To directly address your question, I would venture the major obstruction to universities developing their own textbooks is the publishing industry lobbying. You can read more about this in Educause Review. They state the major roadblocks are: discoverability, quality control, bridging the last mile, and acquisition. But here is an alternative that some universities are piloting to help with those.
Developed by Michigan State University, LON-CAPA or Learning Online Network with Computer-Assisted Personalized Approach is a course management and assessment much like Blackboard and WebAssign systems. The system is open-sourced under GPL, so has no direct licensing fees to use. At my institution, such a system is used to avoid the massive fees on the students that WebAssign currently uses as support. I just want to mention, that as a content manager, it is not meant as a complete replacement of Blackboard systems. In fact, it can work in sync with Blackboard, synchronizing grades between the systems. Here is an flyer about the LON-CAPA system.
For the content on such a system, it seems that some publishers do provide resources for the LON-CAPA system, but in more of a bulk pricing instead of price per student. A resource that I found is Course Weaver. Their pricing system seems much more reasonable than the large fees with ones like WebAssign.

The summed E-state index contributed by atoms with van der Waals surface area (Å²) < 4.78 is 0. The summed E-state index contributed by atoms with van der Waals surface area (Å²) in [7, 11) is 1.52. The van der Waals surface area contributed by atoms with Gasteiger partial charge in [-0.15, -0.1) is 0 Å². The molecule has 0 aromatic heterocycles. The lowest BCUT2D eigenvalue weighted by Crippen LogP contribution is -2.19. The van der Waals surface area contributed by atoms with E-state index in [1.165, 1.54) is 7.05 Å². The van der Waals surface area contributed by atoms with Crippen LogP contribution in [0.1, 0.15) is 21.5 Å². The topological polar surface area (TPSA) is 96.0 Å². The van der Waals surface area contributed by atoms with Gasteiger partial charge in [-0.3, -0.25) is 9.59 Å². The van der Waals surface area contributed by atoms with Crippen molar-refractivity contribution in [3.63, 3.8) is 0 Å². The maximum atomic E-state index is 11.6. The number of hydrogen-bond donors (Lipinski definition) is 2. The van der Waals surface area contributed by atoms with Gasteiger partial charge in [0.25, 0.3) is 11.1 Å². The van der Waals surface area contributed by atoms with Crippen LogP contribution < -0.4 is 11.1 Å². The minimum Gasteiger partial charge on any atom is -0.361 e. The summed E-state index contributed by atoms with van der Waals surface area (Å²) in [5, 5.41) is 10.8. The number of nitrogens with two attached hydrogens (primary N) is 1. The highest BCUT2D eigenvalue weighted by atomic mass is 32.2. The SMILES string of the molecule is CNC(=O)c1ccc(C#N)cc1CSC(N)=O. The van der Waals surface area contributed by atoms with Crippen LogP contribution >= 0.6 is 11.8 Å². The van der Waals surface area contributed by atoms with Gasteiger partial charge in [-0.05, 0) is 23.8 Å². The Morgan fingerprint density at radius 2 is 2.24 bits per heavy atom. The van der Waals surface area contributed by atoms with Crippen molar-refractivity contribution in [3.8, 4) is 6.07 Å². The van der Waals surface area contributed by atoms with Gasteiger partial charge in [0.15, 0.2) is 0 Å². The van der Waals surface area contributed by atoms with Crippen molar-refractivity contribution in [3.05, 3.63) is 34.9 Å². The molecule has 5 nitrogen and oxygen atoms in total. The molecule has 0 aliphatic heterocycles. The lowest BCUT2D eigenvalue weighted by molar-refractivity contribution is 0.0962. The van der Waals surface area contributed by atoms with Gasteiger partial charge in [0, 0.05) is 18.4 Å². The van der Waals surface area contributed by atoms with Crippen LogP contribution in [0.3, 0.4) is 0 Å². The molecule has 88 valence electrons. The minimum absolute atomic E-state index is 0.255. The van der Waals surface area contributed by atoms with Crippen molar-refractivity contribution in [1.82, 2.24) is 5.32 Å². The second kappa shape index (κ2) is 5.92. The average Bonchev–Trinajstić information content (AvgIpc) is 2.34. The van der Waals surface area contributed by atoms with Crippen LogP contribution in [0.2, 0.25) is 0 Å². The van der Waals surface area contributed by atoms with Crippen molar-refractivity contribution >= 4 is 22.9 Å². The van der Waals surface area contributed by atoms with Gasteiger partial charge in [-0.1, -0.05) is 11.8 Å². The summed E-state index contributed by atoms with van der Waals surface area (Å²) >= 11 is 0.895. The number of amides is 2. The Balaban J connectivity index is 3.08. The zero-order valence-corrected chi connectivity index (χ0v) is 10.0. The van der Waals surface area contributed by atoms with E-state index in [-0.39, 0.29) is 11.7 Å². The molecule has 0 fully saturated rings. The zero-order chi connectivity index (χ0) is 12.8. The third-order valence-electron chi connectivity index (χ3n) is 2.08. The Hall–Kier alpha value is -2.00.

There are other resources for free open source textbook as well. Check out College Open Textbooks. One feature of LON-CAPA is a cross-institutional repository of content for courses, so if you pick a textbook, you can use problems from other similar courses. You can check out the Step-by-Step guide for an idea for how it works.
Additionally, it seems that there is some research into the effectiveness of such a system: Experiences using the open-source learning content management and assessment system LON-CAPA in introductory physics courses - ResearchGate. [accessed Mar 20, 2015].
I must say, this is just what I've looked into. I have not interacted with this system, so I don't have any personal perspective on it. It seems I could be using it as early as this summer or fall, I can update then with a perspective if I use it. I'm also not in a position to comment on the future course content that we use just yet.
Another additional alternative is the Open Courseware from MIT. I have not looked too much into what they provide, but it seems comparable.